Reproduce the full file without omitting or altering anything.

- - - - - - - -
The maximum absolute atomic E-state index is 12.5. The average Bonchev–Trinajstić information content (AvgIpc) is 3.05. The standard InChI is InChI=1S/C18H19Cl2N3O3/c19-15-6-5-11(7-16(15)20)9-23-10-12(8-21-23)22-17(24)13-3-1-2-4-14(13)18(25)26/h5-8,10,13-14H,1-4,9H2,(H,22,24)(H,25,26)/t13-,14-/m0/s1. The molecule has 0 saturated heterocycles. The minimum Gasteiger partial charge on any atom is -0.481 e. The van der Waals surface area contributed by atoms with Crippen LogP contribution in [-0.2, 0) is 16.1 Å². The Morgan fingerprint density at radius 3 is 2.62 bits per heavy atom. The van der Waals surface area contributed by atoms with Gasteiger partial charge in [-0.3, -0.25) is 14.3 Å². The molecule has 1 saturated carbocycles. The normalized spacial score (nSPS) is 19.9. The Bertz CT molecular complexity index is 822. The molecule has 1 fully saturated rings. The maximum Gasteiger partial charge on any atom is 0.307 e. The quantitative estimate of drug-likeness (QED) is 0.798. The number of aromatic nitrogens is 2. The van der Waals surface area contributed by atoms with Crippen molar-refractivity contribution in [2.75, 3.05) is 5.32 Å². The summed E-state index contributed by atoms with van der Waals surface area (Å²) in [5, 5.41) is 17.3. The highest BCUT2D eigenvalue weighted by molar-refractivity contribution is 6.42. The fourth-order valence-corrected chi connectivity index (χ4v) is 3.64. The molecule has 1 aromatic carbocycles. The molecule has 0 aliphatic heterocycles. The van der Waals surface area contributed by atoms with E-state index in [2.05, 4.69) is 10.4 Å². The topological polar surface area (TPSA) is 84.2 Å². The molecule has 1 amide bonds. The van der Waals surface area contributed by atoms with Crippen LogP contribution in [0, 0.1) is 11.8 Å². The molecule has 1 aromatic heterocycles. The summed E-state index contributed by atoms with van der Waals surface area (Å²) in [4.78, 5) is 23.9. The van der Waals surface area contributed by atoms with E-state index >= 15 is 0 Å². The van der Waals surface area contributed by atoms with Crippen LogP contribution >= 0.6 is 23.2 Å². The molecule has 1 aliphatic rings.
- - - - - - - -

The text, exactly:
The maximum absolute atomic E-state index is 12.5. The average Bonchev–Trinajstić information content (AvgIpc) is 3.05. The standard InChI is InChI=1S/C18H19Cl2N3O3/c19-15-6-5-11(7-16(15)20)9-23-10-12(8-21-23)22-17(24)13-3-1-2-4-14(13)18(25)26/h5-8,10,13-14H,1-4,9H2,(H,22,24)(H,25,26)/t13-,14-/m0/s1. The molecule has 0 saturated heterocycles. The minimum Gasteiger partial charge on any atom is -0.481 e. The van der Waals surface area contributed by atoms with Crippen LogP contribution in [-0.2, 0) is 16.1 Å². The Morgan fingerprint density at radius 3 is 2.62 bits per heavy atom. The van der Waals surface area contributed by atoms with Gasteiger partial charge in [-0.3, -0.25) is 14.3 Å². The molecule has 1 saturated carbocycles. The normalized spacial score (nSPS) is 19.9. The Bertz CT molecular complexity index is 822. The molecule has 1 fully saturated rings. The maximum Gasteiger partial charge on any atom is 0.307 e. The quantitative estimate of drug-likeness (QED) is 0.798. The number of aromatic nitrogens is 2. The van der Waals surface area contributed by atoms with Crippen molar-refractivity contribution in [2.75, 3.05) is 5.32 Å². The summed E-state index contributed by atoms with van der Waals surface area (Å²) in [5, 5.41) is 17.3. The highest BCUT2D eigenvalue weighted by molar-refractivity contribution is 6.42. The fourth-order valence-corrected chi connectivity index (χ4v) is 3.64. The molecule has 1 aromatic carbocycles. The molecule has 0 aliphatic heterocycles. The van der Waals surface area contributed by atoms with E-state index in [2.05, 4.69) is 10.4 Å². The topological polar surface area (TPSA) is 84.2 Å². The molecule has 1 amide bonds. The van der Waals surface area contributed by atoms with Crippen LogP contribution in [0, 0.1) is 11.8 Å². The molecule has 1 aromatic heterocycles. The summed E-state index contributed by atoms with van der Waals surface area (Å²) in [4.78, 5) is 23.9. The van der Waals surface area contributed by atoms with E-state index >= 15 is 0 Å². The van der Waals surface area contributed by atoms with Crippen LogP contribution >= 0.6 is 23.2 Å². The molecule has 1 aliphatic rings.